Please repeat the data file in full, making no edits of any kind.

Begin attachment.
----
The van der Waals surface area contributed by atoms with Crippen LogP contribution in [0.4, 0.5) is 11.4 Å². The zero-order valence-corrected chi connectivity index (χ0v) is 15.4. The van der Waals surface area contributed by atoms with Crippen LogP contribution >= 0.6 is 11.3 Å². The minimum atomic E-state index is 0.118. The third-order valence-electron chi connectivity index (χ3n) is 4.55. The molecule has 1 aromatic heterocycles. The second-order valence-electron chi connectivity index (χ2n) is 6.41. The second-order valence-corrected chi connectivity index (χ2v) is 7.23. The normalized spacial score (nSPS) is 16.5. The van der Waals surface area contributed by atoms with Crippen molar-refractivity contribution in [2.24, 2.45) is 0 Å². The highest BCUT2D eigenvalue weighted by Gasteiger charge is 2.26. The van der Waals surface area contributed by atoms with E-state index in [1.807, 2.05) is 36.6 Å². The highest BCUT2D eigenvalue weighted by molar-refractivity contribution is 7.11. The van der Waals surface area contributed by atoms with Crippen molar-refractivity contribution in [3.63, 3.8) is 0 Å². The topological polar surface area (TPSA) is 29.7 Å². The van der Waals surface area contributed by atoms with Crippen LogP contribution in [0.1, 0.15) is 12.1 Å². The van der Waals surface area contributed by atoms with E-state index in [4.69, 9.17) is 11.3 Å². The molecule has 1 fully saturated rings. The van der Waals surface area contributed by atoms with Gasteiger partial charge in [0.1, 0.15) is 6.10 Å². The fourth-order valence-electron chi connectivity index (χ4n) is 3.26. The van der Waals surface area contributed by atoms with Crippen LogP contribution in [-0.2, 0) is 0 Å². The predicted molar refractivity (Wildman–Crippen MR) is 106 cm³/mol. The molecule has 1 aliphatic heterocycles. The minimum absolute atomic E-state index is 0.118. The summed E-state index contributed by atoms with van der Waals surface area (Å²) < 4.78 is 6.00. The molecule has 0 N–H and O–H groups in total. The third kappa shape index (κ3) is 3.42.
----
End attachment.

The van der Waals surface area contributed by atoms with Crippen LogP contribution in [0.4, 0.5) is 11.4 Å². The zero-order valence-corrected chi connectivity index (χ0v) is 15.4. The van der Waals surface area contributed by atoms with Crippen LogP contribution >= 0.6 is 11.3 Å². The minimum atomic E-state index is 0.118. The third-order valence-electron chi connectivity index (χ3n) is 4.55. The molecule has 1 aromatic heterocycles. The second-order valence-electron chi connectivity index (χ2n) is 6.41. The second-order valence-corrected chi connectivity index (χ2v) is 7.23. The normalized spacial score (nSPS) is 16.5. The van der Waals surface area contributed by atoms with Crippen molar-refractivity contribution in [2.24, 2.45) is 0 Å². The highest BCUT2D eigenvalue weighted by Gasteiger charge is 2.26. The van der Waals surface area contributed by atoms with E-state index in [1.807, 2.05) is 36.6 Å². The highest BCUT2D eigenvalue weighted by molar-refractivity contribution is 7.11. The van der Waals surface area contributed by atoms with Crippen molar-refractivity contribution in [3.63, 3.8) is 0 Å². The topological polar surface area (TPSA) is 29.7 Å². The van der Waals surface area contributed by atoms with Crippen LogP contribution in [0.1, 0.15) is 12.1 Å². The van der Waals surface area contributed by atoms with E-state index in [4.69, 9.17) is 11.3 Å². The molecule has 1 fully saturated rings. The van der Waals surface area contributed by atoms with Gasteiger partial charge in [0.1, 0.15) is 6.10 Å². The fourth-order valence-electron chi connectivity index (χ4n) is 3.26. The van der Waals surface area contributed by atoms with Crippen LogP contribution in [-0.2, 0) is 0 Å². The predicted molar refractivity (Wildman–Crippen MR) is 106 cm³/mol. The molecule has 1 aliphatic heterocycles. The minimum absolute atomic E-state index is 0.118. The summed E-state index contributed by atoms with van der Waals surface area (Å²) < 4.78 is 6.00. The molecule has 0 N–H and O–H groups in total. The third kappa shape index (κ3) is 3.42.